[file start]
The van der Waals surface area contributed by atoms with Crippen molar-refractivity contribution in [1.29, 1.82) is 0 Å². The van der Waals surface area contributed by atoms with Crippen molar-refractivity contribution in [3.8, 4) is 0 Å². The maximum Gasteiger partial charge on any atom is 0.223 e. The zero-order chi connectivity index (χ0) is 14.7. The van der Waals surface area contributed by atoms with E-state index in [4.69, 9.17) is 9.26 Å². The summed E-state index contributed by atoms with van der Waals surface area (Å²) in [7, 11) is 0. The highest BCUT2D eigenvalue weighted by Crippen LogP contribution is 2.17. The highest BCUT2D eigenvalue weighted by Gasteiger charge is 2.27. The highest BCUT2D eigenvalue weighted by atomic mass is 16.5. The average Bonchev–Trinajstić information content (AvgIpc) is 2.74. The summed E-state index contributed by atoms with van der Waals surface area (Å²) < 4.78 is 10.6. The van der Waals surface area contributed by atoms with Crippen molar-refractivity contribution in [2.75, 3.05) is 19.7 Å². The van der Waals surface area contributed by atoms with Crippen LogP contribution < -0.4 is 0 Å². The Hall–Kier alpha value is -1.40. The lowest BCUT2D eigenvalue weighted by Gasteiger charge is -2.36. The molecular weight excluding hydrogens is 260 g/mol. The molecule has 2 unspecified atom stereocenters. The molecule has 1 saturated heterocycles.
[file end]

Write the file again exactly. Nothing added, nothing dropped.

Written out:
The van der Waals surface area contributed by atoms with Crippen molar-refractivity contribution in [1.29, 1.82) is 0 Å². The van der Waals surface area contributed by atoms with Crippen molar-refractivity contribution in [3.8, 4) is 0 Å². The maximum Gasteiger partial charge on any atom is 0.223 e. The zero-order chi connectivity index (χ0) is 14.7. The van der Waals surface area contributed by atoms with E-state index in [4.69, 9.17) is 9.26 Å². The summed E-state index contributed by atoms with van der Waals surface area (Å²) in [7, 11) is 0. The highest BCUT2D eigenvalue weighted by Crippen LogP contribution is 2.17. The highest BCUT2D eigenvalue weighted by Gasteiger charge is 2.27. The highest BCUT2D eigenvalue weighted by atomic mass is 16.5. The average Bonchev–Trinajstić information content (AvgIpc) is 2.74. The summed E-state index contributed by atoms with van der Waals surface area (Å²) < 4.78 is 10.6. The van der Waals surface area contributed by atoms with Crippen molar-refractivity contribution in [2.75, 3.05) is 19.7 Å². The van der Waals surface area contributed by atoms with Crippen LogP contribution < -0.4 is 0 Å². The Hall–Kier alpha value is -1.40. The lowest BCUT2D eigenvalue weighted by Gasteiger charge is -2.36. The molecular weight excluding hydrogens is 260 g/mol. The molecule has 2 unspecified atom stereocenters. The molecule has 1 saturated heterocycles.